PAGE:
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Economic planning

Comments / {{hitsCtrl.values.hits}} Views / Thursday, 17 May 2018 00:00


Economic planning or any planning for that matter at Government level needs to have clarity, consistency and transparency. It also requires important people at the top giving clear policy direction so that all the nuts and bolts of a system can be pulled together. This results in all parties communicating policy from a informed and common platform that would give crucial direction to implement plans swiftly, reliably and with stakeholder participation. This critical step may finally be taking place.        

President Maithripala Sirisena, it was announced this week, has advised the National Economic Council (NEC) to hold a special one-day workshop on the Government’s comprehensive economic development plan for ministers, Members of Parliament representing the Government, ministry secretaries and Central Bank and Treasury officials.

He had opined that such a workshop would be helpful to make them aware of Government plans and also to obtain their views and suggestions so that plan implementation can be done swiftly without delays that crop up because differences. 

The President had also suggested this at the NEC meeting chaired by him at the Presidential Secretariat on Tuesday, where the National Economic Program, comprising long-term, short-term and structural reform strategies were taken up for discussion.

The National Economic Program is expected to consolidate and unify all economic plans and programs that have been proposed and implemented so that there will be one comprehensive economic plan for the Government. The aim of the programme is to bring immediate benefits to the people. According to the Presidential Secretariat the program has identified rapid rural development with a three-year implementation period.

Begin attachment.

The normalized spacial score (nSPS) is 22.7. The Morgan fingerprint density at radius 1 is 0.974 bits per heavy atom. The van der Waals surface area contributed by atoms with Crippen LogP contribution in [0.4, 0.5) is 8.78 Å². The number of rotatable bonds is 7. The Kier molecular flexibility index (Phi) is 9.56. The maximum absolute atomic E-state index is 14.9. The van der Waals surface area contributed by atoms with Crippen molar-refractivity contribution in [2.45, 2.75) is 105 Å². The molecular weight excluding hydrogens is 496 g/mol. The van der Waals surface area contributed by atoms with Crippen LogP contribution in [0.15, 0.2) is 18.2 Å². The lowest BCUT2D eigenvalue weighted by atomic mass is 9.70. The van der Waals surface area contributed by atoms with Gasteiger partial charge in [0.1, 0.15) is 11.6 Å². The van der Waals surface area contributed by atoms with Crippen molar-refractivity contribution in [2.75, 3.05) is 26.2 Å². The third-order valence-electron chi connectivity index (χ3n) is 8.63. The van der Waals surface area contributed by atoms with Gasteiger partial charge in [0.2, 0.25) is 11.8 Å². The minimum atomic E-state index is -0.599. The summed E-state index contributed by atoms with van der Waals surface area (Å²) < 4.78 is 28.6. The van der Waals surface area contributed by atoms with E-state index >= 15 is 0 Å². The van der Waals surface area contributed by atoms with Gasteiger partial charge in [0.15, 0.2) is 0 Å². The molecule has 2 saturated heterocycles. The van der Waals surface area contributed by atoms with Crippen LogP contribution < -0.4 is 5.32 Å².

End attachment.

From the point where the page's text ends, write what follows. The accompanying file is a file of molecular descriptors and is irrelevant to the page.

These are the sort of steps that build a strong Government on the basis on shared values and consensus. From both the view of the public and the private sector such clear policy making and communication of policy has been largely absent in the past three years. Policy consistency has also suffered from the challenge of bringing together two vastly different political parties, namely the United National Party (UNP) and the Sri Lanka Freedom Party (SLFP) together and putting their different political and economic ideologies on the same page. 

Matters have also not been helped by different parties, including ministers, often giving contradictory statements and further confusing the situation. Add to that the perceived political uncertainty that emerged after the Local Government elections and the subsequent political developments and Cabinet reshuffles that to all intents and purposes seemed to put economic policies on the backburner. 

But for Sri Lanka economic concerns must take precedence over politics because given its debt dynamics, an aging population and global economic developments, the country simply cannot afford to lose sight of its economic challenges. The public are also increasingly demanding better economic management as Sri Lanka struggles with critical economic reforms, which despite their importance will also come with their own discomfort that the masses will struggle to absorb. The latest efforts at fiscal consolidation is a fantastic example of how difficult it is to do what must be done, especially when its benefits are often intangible to the average person. 

Given these complex circumstances it is imperative that the Government brings all stakeholders on the same page by establishing an inclusive and transparent process and move forward to do what is best for Sri Lanka.

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